Since the 1930s, one of the most popular costumes, along with ‘witch,’ is the vampire, a trend that continues to this day. While vampires have their roots in eastern European folk legend, these shape-shifting bloodsuckers became popular culture darlings in the 1890s, when Bram Stoker published his novel Dracula. Bela Lugosi shaped the image of Dracula as a monster-in-a-man-suit when he donned the fangs to play Dracula in a 1931’s highly popular movie. Lugosi’s Dracula was a handsome sophisticate, donning a tuxedo and flowing cape, using his charm and cunning to dominate his victims. Vampire costumes since then have been less pale-skinned and pointy-earned beasts like Nosferatu and more sophisticated, tuxedoed, deadly glamor icon.

Halloween Costumes Have a Stranger History Than You Think
Children in rabbit and cowboy masks. simpleinsomnia via Flickr (CC 2.0).

Costume Powerhouse, Ben Cooper

In the 1950s and 60s, televisions became regular household appliances and comic books stacked up in bedrooms everywhere. This expansion of popular culture added new characters to the roster of manufactured Halloween costumes. Opening the door to trick-or-treaters meant being greeted not only by vampires, zombies, and werewolves, but by superheroes, villains, and any number of TV cartoon characters. The Ben Cooper costume company was able to quickly secure the character license and rapidly develop costumes to appease the young consumers in time for Halloween. Animals like rabbits, monkeys, tigers, and bears found their way onto doorsteps all over the country. Costume producers like Cooper hit on the cultural hotspots, understood the need to diversify their characters, and created an empire by producing inexpensive Halloween options for kids and busy parents who could not spend the time making their own elaborate costume.

Halloween Costumes Have a Stranger History Than You Think
Pop culture Halloween masks. Rizzuto Angelo, Library of Congress (1964, public domain).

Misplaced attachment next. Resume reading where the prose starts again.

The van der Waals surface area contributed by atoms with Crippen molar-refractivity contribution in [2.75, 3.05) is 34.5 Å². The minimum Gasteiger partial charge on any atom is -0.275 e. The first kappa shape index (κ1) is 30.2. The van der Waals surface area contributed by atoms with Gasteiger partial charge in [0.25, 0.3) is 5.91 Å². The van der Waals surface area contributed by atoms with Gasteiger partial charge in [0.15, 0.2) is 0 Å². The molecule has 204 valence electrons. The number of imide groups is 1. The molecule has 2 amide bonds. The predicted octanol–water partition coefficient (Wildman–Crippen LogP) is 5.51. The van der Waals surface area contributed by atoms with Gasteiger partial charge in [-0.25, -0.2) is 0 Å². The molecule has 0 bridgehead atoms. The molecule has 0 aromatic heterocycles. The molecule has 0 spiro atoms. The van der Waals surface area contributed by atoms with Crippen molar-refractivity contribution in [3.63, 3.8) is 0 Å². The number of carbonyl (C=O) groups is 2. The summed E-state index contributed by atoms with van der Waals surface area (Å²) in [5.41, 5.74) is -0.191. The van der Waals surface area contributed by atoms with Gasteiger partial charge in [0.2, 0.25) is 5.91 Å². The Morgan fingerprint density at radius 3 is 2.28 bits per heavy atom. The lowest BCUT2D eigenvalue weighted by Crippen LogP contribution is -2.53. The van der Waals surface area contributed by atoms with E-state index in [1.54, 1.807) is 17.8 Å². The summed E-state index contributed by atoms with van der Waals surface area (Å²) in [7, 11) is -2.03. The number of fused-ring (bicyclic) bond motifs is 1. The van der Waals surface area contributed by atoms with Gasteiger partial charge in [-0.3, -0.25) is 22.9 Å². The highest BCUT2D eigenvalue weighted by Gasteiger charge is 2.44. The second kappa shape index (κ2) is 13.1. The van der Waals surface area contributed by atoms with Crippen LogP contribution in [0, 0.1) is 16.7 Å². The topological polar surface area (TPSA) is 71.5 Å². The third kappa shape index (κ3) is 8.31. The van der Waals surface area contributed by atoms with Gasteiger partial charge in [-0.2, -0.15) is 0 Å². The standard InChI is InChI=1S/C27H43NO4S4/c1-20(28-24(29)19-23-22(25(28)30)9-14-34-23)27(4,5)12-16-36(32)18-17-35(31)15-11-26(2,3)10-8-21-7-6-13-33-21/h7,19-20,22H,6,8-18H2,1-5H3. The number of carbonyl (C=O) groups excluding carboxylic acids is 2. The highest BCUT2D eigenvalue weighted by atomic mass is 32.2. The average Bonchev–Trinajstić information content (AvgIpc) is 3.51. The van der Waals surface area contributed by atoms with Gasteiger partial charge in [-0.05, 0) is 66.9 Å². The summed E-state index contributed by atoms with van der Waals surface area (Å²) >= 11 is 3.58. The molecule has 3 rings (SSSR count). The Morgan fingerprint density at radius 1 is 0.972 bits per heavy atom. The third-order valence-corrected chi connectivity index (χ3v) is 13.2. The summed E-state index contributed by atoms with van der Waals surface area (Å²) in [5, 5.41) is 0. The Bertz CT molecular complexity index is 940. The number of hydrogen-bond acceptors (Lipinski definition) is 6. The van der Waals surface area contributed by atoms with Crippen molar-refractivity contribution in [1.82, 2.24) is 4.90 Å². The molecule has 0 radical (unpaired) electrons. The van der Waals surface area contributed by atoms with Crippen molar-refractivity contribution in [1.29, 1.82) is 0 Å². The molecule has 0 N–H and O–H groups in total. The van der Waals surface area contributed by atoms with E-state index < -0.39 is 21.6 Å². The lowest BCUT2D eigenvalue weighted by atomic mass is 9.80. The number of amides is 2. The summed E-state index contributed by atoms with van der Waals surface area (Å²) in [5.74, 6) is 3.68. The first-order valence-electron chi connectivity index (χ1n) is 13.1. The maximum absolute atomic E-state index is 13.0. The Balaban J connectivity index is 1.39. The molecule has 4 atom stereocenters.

How Ben Cooper Built a Halloween Empire

These mass-produced costumes were not only able to keep up with the most popular characters of the time, but they were affordable. Cooper sold their sought-after costumes for $3 (around $12 today). The costumes were nothing more than plastic masks and (essentially) plastic or cheap fabric bags with logos and pictures printed on them, but kids didn’t’ care. They still got to disguise themselves as whatever they wanted. This isn’t to say the scary, death-related costumes went away. There was no shortage of ghosts, movie monsters, demons, devils, skeletons and other spooky souls. And these, too, became mass-market costuming realm.

Halloween Costumes Have a Stranger History Than You Think
1977 C3PO costume, able to fit over a warm coat. Tim1965 (2010, CC 3.0)

Cold-Weather Friendly Costumes

After a period of Halloween being treated as a children’s event, the 1960s brought the party back to include adults. But there was a difference in how the two groups celebrated the holiday. Children wanted ‘full coverage,’ with their manufactured masks and plastic or fabric cover-all printed with their favorite characters. These cover-alls allowed the costumes to be worn over the coats and sweaters parents forced their children to wear while trick-or-treating in colder climates and could be worn over lighter fabrics in warmer regions. The one-size fits all coverall allowed kids to be a character, even if a jacket was required. There was no limit to how children could show their fandom. But the adults preferred to immerse themselves in the character, not just declare their fan status.

Halloween Costumes Have a Stranger History Than You Think
Halloween 1977 costume party. Steve Mays (CC 2.0)

Adults Want to Immerse in the Costume Experience

As the children ventured out bundled in their costume-covered winter gear, adults opted for an immersive experience in their choice of costume. Since chilly weather trick-or-treating wasn’t typically part of the adult scene, they could be in full dress for their costumes. But the main difference is adults preferred to go without masks. Instead, they showed their faces, painted to resemble their costume subject. They capped the look off with coiffures, hats, or other costume head gear. Adults wore full-immersion costumes that let them adopt a whole new identity for the evening. It was a night to be as outrageous, sexy, flamboyant, or campy as they wanted with no repercussions.